Welcome, Guest. Please Login
Tinderbox
  News:
IMPORTANT MESSAGE! This forum has now been replaced by a new forum at http://forum.eastgate.com and no further posting or member registration is allowed. The forum is still accessible via read-only access for reference purposes. If you wish to discuss content here, please use the new forum. N.B. - posting in the new forum requires a fresh registration in the new forum (sorry - member data can't be ported).
  HomeHelpSearchLogin  
 
Pages: 1
Send Topic Print
Inputted dates back to the previous day (Read 837 times)
Komori Kou
Full Member
*
Offline



Posts: 18

Inputted dates back to the previous day
Feb 1st, 2016, 4:14pm
 
TinderboxSix 6.4.0
OSX 10.9.4

I have noticed a date inputted into date type attribute runs back to the previous day if the date is before year 1888.

I am a Japanese, so the date format I use is Japanese style.
yyyy/mm/dd

When 1887/12/31 is inputted, its result is 1887/12/30.
1790/1/1 runs back to 1789/12/31.
[result (1) and result (2)]


The dates after 1888/1/1 are not affected.
[result (3)]



I think this bug is subtle, but serious.
Back to top
 
« Last Edit: Feb 01st, 2016, 4:15pm by Komori Kou »  
  IP Logged
Mark Bernstein
YaBB Administrator
*
Offline

designer of
Tinderbox

Posts: 2871
Eastgate Systems, Inc.
Re: Inputted dates back to the previous day
Reply #1 - Feb 2nd, 2016, 11:03am
 
This is a known issue in the Macintosh date conversion routines, and apparently relates to the introduction of time zones in 1888. We'll launch a new query regarding the desired standard behavior.
Back to top
 
 
WWW   IP Logged
Mark Bernstein
YaBB Administrator
*
Offline

designer of
Tinderbox

Posts: 2871
Eastgate Systems, Inc.
Re: Inputted dates back to the previous day
Reply #2 - Feb 3rd, 2016, 12:34pm
 
More detail on what I believe is happening.

a) Remember that all Tinderbox dates have a time, too -- they represent a specific point in time.

b) When you enter a date, we assume you mean the date and time in your local time zone, using your local calendar.  The calendar matters, for example, because different countries changed from the Julian to the Gregorian calendar in different years.  Similarly, in medieval and early modern England, the year began in March, not January, and so what in England was "Jan 15, 1602" was already 1603 in Paris.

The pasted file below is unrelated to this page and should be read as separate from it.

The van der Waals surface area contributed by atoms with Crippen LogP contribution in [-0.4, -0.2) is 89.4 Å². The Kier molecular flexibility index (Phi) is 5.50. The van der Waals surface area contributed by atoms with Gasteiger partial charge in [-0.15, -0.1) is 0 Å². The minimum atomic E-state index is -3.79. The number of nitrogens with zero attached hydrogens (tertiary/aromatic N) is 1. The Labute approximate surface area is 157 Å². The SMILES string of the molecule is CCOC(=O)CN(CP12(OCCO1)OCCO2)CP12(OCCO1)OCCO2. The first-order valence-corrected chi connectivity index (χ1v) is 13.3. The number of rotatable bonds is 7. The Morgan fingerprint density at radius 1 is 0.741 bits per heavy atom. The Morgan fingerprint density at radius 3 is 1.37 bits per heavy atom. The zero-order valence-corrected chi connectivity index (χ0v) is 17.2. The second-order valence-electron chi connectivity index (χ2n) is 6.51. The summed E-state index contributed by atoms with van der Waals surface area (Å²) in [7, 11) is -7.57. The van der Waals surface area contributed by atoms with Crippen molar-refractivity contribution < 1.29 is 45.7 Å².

c) When you donít specify the time of day, Tinderbox uses the current clock time. If I type "February 3, 2016" Tinderbox will supply "12:25 PM EST" as the current time of day.

d) Time zones didn't exist before the 19th century.

e) What I believe this means is that, for historical dates, Tinderbox converts your current time to GMT, corrects the historical date, and then localizes the historical date for your system.  Normally, the latter adjusts the time to your localeís time zone. But before time zones existed, that correction canít be applied.  The result may be that, for nine hours of the day, Tinderbox will give you the correct historical dates in Japan, and for fifteen hours a day, it will be off by one day (or, to be precise, 9 hours).

f) My head hurts.

Back to top
 
 
WWW   IP Logged
Derek Van Ittersum
Full Member
*
Offline



Posts: 168

Re: Inputted dates back to the previous day
Reply #3 - Feb 4th, 2016, 6:17am
 
What are the downsides to using midnight (12:00 AM) as the default time when no time is explicitly entered? I dimly recall this being discussed before, but can no longer remember. For my purposes at least, I think this would be useful, and I imagine for historical dates this far back, time at hours/min level is not necessary / known.
Back to top
 
 
  IP Logged
Mark Anderson
YaBB Administrator
*
Offline

User - not staff!

Posts: 5689
Southsea, UK
Re: Inputted dates back to the previous day
Reply #4 - Feb 4th, 2016, 6:47am
 
As I recall, the suggestion to which @Derek refers was to allow an option (preference? doc setting? per attribute?) to set a default time for Date/time attributes to be used where no explicit time was provided by the user. As such this would preserve the status quo and allow those with the need to avoid unintended time related surprises.

At a tangent, if one needs to record dates and don't need to do date arithmetic or use timeline view, there is something to be said for using String attributes. Thus a to-do item my change so a Date type is a good choice. But, the date of the Battle of Hastings isn't going to change so a String will do. Indeed, historical dates may be partial: we may know only the decade or month+year of the event so using a formal Date-type isn't ideal. There's no hard and fast ruleÖit depends of your task/data.  I would say that in a historical context, String is better than Number type as Tinderbox will display decimals for numbers in places like KA or column view. If you make a $YearDate user attribute with a value of '1066', a String-type attribute will display as '1066' but a Number-type will display '1066.'; the latter is likely not what you want. As MB's last post shows, dates are surprisingly complex - even within a single locale.
Back to top
 
 

--
Mark Anderson
TB user and Wiki Gardener
aTbRef v6
(TB consulting - email me)
WWW shoantel   IP Logged
Pages: 1
Send Topic Print